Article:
United States · Coping with Flight Delays|
Posted: 2006-06-10 06:38:42
· Airlines don't guarantee their schedules, and you should realize this when planning your trip.
· Bad weather that results air traffic delays are beyond the airlines’ control.
· In general, you are least likely to be delayed on nonstop flights.
· Choose a flight with a stop or connection, try to select one stopping at the least-congested enroute airport in order to reduce the risk of delay.
· Always check the amount of time between flights.
· Ask yourself what will happen if the first flight is delayed; if you don't like the answer, pick another flight or ask the agent to “construct” a connection that allows more time.
· Flights during peak travel times of the day (e.g., 4:00-6:00 p.m.) are more susceptible to delay.
· Department of Transportation, USA requires the major U.S. airlines to make this information available upon request if you make a reservation through the carrier.
· Call the airline well ahead of your departure time to check on your flight’s status.
· While airlines often try to call to notify you of schedule changes, it may not be possible to do so if the airline becomes aware of the delay only shortly before the flight. It is wise to check.
· Find out how late your flight will be so that you can evaluate your options. But keep in mind that it is sometimes difficult for airlines to estimate the total duration of a delay during its early stages.
· It is sometimes easier to make such arrangements from a pay phone or cell phone than at a ticket counter.)
· Find a flight on another airline, ask the first airline to endorse your ticket to the new carrier, which could save you a fare increase.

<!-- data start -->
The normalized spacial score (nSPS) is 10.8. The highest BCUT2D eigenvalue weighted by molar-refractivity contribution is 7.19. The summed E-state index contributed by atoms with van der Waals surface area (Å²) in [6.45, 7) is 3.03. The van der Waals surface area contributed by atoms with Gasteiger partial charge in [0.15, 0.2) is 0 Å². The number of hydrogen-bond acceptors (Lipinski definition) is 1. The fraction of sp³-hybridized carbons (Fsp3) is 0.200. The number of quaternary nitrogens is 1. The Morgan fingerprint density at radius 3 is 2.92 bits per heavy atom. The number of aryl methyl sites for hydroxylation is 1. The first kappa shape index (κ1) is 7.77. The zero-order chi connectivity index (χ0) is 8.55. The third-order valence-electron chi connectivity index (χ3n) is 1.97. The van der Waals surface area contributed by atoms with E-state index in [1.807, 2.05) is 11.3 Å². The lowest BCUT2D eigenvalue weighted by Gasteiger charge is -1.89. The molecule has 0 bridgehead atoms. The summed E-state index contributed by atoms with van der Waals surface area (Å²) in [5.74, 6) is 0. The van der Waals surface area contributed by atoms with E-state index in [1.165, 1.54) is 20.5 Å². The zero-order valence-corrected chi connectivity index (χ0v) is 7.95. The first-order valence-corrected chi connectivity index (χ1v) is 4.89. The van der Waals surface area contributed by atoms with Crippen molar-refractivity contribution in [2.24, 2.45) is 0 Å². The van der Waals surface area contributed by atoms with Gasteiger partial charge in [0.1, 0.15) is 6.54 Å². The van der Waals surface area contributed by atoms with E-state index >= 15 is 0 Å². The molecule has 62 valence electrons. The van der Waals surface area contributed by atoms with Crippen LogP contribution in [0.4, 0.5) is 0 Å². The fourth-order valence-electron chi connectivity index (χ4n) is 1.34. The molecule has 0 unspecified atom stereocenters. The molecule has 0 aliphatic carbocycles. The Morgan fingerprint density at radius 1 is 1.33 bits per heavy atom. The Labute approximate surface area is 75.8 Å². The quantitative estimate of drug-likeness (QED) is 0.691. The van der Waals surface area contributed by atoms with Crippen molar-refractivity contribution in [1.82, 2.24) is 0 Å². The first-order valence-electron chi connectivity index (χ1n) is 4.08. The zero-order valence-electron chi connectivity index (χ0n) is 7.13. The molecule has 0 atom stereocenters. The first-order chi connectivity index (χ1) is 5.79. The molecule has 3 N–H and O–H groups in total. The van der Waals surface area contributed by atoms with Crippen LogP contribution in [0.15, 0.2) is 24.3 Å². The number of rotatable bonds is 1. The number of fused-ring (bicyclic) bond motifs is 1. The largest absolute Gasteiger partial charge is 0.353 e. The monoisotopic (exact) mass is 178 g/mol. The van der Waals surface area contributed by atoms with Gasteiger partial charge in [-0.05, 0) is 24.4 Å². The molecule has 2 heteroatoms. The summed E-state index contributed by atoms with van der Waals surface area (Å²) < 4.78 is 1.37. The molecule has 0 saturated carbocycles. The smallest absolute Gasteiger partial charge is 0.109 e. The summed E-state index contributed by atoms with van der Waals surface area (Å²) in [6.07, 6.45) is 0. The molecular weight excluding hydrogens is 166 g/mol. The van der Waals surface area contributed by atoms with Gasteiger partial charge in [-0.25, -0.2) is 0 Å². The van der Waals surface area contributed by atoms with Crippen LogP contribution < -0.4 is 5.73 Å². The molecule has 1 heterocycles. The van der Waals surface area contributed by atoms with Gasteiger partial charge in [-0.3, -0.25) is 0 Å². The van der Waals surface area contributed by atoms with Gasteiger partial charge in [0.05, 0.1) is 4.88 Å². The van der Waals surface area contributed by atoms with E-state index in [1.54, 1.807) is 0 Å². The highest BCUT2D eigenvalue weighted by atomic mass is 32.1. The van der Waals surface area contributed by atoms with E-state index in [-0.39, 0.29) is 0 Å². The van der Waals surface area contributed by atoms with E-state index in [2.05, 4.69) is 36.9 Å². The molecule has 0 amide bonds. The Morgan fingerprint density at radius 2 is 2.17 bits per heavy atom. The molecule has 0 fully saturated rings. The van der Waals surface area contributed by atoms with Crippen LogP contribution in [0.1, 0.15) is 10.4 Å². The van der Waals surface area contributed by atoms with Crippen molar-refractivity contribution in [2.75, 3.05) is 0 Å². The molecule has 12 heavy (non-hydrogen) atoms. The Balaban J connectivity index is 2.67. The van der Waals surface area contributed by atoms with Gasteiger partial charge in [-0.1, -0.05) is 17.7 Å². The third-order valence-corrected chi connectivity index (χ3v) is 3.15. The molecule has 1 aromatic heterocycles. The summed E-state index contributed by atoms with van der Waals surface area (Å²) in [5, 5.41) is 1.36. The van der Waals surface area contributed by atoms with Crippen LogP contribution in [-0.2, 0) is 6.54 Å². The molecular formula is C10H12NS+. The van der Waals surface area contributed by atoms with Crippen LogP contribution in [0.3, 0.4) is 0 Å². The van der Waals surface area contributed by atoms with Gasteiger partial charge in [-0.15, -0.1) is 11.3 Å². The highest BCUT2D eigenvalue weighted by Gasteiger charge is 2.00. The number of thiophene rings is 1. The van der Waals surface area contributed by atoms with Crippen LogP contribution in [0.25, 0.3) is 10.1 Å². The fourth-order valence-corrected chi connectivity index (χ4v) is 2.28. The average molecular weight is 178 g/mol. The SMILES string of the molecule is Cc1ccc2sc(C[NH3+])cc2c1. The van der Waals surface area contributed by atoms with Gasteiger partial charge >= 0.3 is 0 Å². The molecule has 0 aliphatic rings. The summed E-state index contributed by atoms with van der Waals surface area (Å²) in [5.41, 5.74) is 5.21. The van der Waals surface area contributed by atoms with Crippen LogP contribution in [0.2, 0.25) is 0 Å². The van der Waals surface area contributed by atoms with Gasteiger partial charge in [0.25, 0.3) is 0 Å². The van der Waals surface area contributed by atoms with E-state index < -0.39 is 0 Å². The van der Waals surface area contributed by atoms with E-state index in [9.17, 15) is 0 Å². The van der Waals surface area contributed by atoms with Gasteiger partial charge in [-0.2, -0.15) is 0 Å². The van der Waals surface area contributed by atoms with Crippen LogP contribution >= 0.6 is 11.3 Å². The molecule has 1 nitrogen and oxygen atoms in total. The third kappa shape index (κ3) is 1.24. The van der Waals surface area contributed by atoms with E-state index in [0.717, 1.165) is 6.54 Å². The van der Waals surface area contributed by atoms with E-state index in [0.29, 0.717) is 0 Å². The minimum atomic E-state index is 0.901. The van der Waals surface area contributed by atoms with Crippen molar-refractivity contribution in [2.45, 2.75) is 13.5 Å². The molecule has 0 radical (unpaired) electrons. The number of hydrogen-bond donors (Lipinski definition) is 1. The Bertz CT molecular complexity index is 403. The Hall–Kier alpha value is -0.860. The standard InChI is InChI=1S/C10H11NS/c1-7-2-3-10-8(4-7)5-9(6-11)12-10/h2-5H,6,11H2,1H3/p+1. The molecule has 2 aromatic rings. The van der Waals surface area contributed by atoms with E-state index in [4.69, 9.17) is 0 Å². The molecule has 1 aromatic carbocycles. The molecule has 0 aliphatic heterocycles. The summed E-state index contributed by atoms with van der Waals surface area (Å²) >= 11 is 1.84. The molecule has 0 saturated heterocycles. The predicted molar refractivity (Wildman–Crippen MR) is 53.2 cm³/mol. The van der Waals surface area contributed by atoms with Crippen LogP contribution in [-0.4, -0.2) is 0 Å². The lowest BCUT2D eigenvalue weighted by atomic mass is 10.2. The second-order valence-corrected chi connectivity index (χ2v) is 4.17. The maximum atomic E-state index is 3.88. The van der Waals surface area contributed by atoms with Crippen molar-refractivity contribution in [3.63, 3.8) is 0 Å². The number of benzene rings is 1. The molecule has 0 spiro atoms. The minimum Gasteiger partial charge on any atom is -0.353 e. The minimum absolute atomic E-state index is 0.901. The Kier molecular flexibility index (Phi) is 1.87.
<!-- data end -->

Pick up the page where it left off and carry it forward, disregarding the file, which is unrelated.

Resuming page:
· If you're using an electronic ticket, you will probably have to get paper documentation (FIM-Flight Interruption Manifest) issued before it can be endorsed to another carrier.
· If your flight is canceled, most airlines will rebook you on their next flight to your destination on which space is available, at no additional charge. If this involves a significant delay, find out if another carrier has seats and ask the first airline to endorse your ticket to that carrier.
· You may also demand a refund for a “canceled” flight.
· Each airline has its own policies about what it will do for delayed passengers waiting at the airport. There are no federal requirements regarding these amenities or services.
· Ask the airline staff if they will pay for meals or phone calls. Other airlines may not offer amenities if bad weather or something else beyond the airline’s control causes the delay.
Before you book your flight, you may wish to check the web sites of the larger carriers for their voluntary Customer Service Plans, which list the amenities that those airlines will provide to passengers.
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